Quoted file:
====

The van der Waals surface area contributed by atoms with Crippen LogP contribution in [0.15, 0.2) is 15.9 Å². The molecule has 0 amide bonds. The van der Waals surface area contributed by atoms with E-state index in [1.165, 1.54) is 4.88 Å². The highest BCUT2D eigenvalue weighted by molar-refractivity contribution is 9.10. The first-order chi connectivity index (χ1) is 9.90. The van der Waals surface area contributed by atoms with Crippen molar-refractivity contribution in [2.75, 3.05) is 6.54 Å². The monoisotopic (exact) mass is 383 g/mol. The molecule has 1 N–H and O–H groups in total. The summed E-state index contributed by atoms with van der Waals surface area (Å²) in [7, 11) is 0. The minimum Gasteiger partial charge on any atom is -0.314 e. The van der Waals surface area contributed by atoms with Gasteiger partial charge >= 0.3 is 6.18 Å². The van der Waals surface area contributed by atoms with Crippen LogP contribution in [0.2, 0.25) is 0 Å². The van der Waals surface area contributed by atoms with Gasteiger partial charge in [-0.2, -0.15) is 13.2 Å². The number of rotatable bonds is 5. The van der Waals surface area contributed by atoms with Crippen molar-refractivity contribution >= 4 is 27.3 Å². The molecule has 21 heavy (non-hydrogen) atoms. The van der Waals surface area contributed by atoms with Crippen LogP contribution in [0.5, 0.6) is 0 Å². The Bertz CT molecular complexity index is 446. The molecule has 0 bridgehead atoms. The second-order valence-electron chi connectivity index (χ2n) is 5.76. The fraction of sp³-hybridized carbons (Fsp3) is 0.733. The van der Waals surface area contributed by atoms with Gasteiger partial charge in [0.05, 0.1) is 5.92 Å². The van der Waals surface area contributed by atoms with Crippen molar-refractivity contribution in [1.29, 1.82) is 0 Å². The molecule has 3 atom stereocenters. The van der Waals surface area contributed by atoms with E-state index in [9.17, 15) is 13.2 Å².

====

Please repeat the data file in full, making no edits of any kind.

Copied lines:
The van der Waals surface area contributed by atoms with Crippen LogP contribution in [0.15, 0.2) is 15.9 Å². The molecule has 0 amide bonds. The van der Waals surface area contributed by atoms with E-state index in [1.165, 1.54) is 4.88 Å². The highest BCUT2D eigenvalue weighted by molar-refractivity contribution is 9.10. The first-order chi connectivity index (χ1) is 9.90. The van der Waals surface area contributed by atoms with Crippen molar-refractivity contribution in [2.75, 3.05) is 6.54 Å². The monoisotopic (exact) mass is 383 g/mol. The molecule has 1 N–H and O–H groups in total. The summed E-state index contributed by atoms with van der Waals surface area (Å²) in [7, 11) is 0. The minimum Gasteiger partial charge on any atom is -0.314 e. The van der Waals surface area contributed by atoms with Gasteiger partial charge >= 0.3 is 6.18 Å². The van der Waals surface area contributed by atoms with Crippen LogP contribution in [0.2, 0.25) is 0 Å². The van der Waals surface area contributed by atoms with Gasteiger partial charge in [-0.2, -0.15) is 13.2 Å². The number of rotatable bonds is 5. The van der Waals surface area contributed by atoms with Crippen molar-refractivity contribution >= 4 is 27.3 Å². The molecule has 21 heavy (non-hydrogen) atoms. The van der Waals surface area contributed by atoms with Crippen LogP contribution in [0.5, 0.6) is 0 Å². The Bertz CT molecular complexity index is 446. The molecule has 0 bridgehead atoms. The second-order valence-electron chi connectivity index (χ2n) is 5.76. The fraction of sp³-hybridized carbons (Fsp3) is 0.733. The van der Waals surface area contributed by atoms with Gasteiger partial charge in [0.05, 0.1) is 5.92 Å². The van der Waals surface area contributed by atoms with Crippen molar-refractivity contribution in [1.29, 1.82) is 0 Å². The molecule has 3 atom stereocenters. The van der Waals surface area contributed by atoms with E-state index in [9.17, 15) is 13.2 Å².